Backstage at the Medical Revolution
Behind-the-scenes technologies are transforming medicine -- but who's gonna pay?
Who Wants the Tab? continued...
But Brent C. James, MD, executive director for Intermountain
Health Care at the Institute for Healthcare Delivery Research, and adjunct
professor of family and preventive medicine at the University of Utah School of
Medicine in Salt Lake City, tells WebMD that electronic record systems can work
when health-care systems are large enough and have the cash, brains, and will
to make them work.
The Intermountain Health Care system, which comprises 22
hospitals and more than 100 outpatient facilities, has been working toward an
electronic medical information system for more than 35 years. "We passed a
point, just in the last couple of years, where it's showing a net return on
investment," James tells WebMD.
The keys to success, he says, were designing a system that
wouldn't make the jobs of doctors and nurses harder than they already were, and
making sure that the system was part of overall efforts to improve the quality
of health-care delivery.
"These types of systems, which we call advanced clinical
systems, are still only in a minority of hospitals," acknowledges David
Classen, MD. "Somewhere between 5% and 8% of hospitals have these advanced
clinical systems that can provide lots of clinical information to doctors and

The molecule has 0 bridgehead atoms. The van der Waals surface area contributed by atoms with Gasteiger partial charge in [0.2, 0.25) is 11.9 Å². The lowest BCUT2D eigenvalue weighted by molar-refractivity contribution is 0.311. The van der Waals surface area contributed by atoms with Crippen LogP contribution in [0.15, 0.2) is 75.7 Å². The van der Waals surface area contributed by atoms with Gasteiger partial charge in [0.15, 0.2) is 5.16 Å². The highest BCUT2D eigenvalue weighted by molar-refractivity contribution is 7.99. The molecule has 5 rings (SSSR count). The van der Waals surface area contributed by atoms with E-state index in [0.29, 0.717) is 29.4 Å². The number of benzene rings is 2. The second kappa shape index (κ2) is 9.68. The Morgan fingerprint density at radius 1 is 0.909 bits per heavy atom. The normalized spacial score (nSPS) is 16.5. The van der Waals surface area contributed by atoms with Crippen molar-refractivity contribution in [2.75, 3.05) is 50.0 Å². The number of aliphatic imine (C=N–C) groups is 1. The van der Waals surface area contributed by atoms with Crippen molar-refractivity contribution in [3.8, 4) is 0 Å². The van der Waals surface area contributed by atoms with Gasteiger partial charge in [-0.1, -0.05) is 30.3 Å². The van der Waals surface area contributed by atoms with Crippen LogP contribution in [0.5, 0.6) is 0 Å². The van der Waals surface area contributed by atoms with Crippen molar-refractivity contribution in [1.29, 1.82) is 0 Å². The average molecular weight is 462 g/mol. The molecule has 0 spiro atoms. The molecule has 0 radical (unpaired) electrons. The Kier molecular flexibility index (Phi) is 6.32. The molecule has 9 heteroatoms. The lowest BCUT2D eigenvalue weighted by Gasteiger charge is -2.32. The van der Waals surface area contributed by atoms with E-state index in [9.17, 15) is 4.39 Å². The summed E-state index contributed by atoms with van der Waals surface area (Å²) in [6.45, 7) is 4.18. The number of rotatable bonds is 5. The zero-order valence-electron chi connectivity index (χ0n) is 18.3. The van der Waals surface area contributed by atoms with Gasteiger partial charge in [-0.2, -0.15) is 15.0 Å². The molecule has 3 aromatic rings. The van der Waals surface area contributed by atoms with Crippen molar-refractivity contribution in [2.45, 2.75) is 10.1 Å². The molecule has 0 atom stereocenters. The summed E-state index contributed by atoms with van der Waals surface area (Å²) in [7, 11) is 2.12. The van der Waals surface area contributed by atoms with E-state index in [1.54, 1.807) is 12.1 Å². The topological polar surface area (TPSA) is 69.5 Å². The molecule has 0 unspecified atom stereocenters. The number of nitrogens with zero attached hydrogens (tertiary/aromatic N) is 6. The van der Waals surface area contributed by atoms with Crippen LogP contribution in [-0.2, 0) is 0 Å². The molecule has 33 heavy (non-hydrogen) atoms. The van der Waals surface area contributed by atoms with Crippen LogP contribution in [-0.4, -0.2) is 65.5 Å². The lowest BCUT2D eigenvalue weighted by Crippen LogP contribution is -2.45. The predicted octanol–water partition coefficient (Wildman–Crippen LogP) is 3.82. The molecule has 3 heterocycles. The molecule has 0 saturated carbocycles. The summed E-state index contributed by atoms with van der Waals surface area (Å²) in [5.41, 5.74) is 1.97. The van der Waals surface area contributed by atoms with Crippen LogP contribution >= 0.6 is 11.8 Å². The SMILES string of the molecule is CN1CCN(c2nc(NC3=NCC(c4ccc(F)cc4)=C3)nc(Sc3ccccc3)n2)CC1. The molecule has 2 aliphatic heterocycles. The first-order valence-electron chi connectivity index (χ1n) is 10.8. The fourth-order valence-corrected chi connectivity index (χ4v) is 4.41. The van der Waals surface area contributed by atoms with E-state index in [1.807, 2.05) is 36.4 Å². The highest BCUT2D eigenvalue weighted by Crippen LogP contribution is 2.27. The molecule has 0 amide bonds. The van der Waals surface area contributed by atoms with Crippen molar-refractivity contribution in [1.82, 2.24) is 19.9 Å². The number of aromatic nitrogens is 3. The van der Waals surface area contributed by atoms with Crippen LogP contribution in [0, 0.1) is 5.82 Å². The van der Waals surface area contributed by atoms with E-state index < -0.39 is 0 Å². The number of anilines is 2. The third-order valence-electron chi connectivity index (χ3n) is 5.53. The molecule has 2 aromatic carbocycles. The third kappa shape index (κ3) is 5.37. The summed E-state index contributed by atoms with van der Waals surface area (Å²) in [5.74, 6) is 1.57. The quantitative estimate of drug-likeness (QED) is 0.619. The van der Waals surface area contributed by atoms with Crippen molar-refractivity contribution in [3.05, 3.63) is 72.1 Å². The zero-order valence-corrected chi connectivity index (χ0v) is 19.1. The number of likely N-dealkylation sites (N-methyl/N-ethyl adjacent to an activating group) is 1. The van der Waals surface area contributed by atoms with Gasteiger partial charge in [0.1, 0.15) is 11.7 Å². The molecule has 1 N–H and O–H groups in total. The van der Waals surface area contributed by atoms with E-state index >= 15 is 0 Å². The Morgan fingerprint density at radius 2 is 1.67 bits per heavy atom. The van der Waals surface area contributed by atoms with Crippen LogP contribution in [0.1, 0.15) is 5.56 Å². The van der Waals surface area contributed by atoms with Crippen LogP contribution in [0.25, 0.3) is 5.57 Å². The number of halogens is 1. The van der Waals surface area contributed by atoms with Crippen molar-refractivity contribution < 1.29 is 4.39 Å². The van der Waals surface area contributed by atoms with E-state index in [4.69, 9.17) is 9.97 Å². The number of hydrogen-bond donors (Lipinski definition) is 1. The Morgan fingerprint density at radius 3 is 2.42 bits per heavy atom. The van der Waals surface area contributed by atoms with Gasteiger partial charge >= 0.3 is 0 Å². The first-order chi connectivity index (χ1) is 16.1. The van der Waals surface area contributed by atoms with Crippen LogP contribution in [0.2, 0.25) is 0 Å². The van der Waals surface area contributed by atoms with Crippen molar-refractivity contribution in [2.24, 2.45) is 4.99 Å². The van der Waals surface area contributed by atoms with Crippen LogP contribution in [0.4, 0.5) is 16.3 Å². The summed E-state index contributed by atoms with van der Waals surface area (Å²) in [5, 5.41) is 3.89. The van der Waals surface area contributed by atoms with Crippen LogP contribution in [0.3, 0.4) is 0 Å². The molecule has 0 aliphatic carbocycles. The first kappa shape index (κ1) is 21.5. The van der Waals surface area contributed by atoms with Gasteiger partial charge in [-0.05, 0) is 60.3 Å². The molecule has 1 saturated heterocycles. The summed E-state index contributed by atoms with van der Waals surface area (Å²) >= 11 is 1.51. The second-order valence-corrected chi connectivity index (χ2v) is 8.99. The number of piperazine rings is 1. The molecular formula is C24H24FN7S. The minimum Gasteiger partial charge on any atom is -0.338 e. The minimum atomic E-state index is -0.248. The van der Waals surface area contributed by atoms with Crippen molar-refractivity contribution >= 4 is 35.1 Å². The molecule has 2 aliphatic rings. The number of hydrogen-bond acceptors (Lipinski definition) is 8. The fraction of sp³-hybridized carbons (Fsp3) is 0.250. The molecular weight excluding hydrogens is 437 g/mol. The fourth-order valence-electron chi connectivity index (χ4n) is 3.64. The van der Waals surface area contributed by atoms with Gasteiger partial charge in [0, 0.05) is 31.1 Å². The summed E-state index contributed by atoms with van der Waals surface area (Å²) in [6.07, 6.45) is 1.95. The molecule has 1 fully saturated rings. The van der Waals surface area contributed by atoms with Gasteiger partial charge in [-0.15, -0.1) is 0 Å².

to patients and provide the platform to act on that clinical information
through things like computerized physician order entry."
Classen, who is vice president of the First Consulting Group in
Salt Lake City, tells WebMD that about 40% of hospitals will have such systems
in place over the next five years.
In addition to the high initial acquisition cost -- about $8
million per hospital -- health-care systems have been reluctant to invest in
advanced clinical systems because early versions of these systems weren't
flexible enough to meet the complex needs of individual hospitals or physician
groups, and those systems that were tested tended to make more rather than less
work for harried doctors and nurses.
But the tide of negative opinion about advanced clinical
systems is beginning to turn, Classen says, because employers and health
insurers are beginning to demand them, and because hospital administrators and
doctors are beginning to realize that "these systems can really reduce a
lot of errors, and improve the quality and safety of patient care, "